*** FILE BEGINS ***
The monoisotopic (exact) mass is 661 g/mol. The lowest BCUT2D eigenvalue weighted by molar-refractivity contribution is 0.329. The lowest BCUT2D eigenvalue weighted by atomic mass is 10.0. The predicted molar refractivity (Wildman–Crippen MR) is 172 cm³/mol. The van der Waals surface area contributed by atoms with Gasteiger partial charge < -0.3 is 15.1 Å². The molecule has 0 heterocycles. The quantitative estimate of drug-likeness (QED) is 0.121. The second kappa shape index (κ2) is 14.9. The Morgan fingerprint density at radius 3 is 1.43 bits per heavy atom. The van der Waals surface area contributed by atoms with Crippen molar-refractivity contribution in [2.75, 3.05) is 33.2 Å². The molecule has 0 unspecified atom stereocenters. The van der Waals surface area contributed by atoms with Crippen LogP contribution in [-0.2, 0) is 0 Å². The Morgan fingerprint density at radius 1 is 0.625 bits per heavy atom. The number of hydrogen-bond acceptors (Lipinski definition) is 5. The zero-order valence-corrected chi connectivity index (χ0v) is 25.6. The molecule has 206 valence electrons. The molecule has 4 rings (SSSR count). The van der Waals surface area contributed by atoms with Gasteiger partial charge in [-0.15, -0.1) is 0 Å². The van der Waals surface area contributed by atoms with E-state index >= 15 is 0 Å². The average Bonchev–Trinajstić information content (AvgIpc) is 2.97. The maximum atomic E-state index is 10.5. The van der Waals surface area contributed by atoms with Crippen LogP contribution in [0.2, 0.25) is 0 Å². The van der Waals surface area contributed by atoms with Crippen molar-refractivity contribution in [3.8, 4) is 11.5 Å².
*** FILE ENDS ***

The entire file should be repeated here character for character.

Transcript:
The monoisotopic (exact) mass is 661 g/mol. The lowest BCUT2D eigenvalue weighted by molar-refractivity contribution is 0.329. The lowest BCUT2D eigenvalue weighted by atomic mass is 10.0. The predicted molar refractivity (Wildman–Crippen MR) is 172 cm³/mol. The van der Waals surface area contributed by atoms with Gasteiger partial charge < -0.3 is 15.1 Å². The molecule has 0 heterocycles. The quantitative estimate of drug-likeness (QED) is 0.121. The second kappa shape index (κ2) is 14.9. The Morgan fingerprint density at radius 3 is 1.43 bits per heavy atom. The van der Waals surface area contributed by atoms with Crippen molar-refractivity contribution in [2.75, 3.05) is 33.2 Å². The molecule has 0 unspecified atom stereocenters. The van der Waals surface area contributed by atoms with Crippen LogP contribution in [-0.2, 0) is 0 Å². The Morgan fingerprint density at radius 1 is 0.625 bits per heavy atom. The number of hydrogen-bond acceptors (Lipinski definition) is 5. The zero-order valence-corrected chi connectivity index (χ0v) is 25.6. The molecule has 206 valence electrons. The molecule has 4 rings (SSSR count). The van der Waals surface area contributed by atoms with Gasteiger partial charge in [-0.15, -0.1) is 0 Å². The van der Waals surface area contributed by atoms with E-state index >= 15 is 0 Å². The average Bonchev–Trinajstić information content (AvgIpc) is 2.97. The maximum atomic E-state index is 10.5. The van der Waals surface area contributed by atoms with Crippen LogP contribution in [0.2, 0.25) is 0 Å². The van der Waals surface area contributed by atoms with Crippen molar-refractivity contribution in [3.8, 4) is 11.5 Å².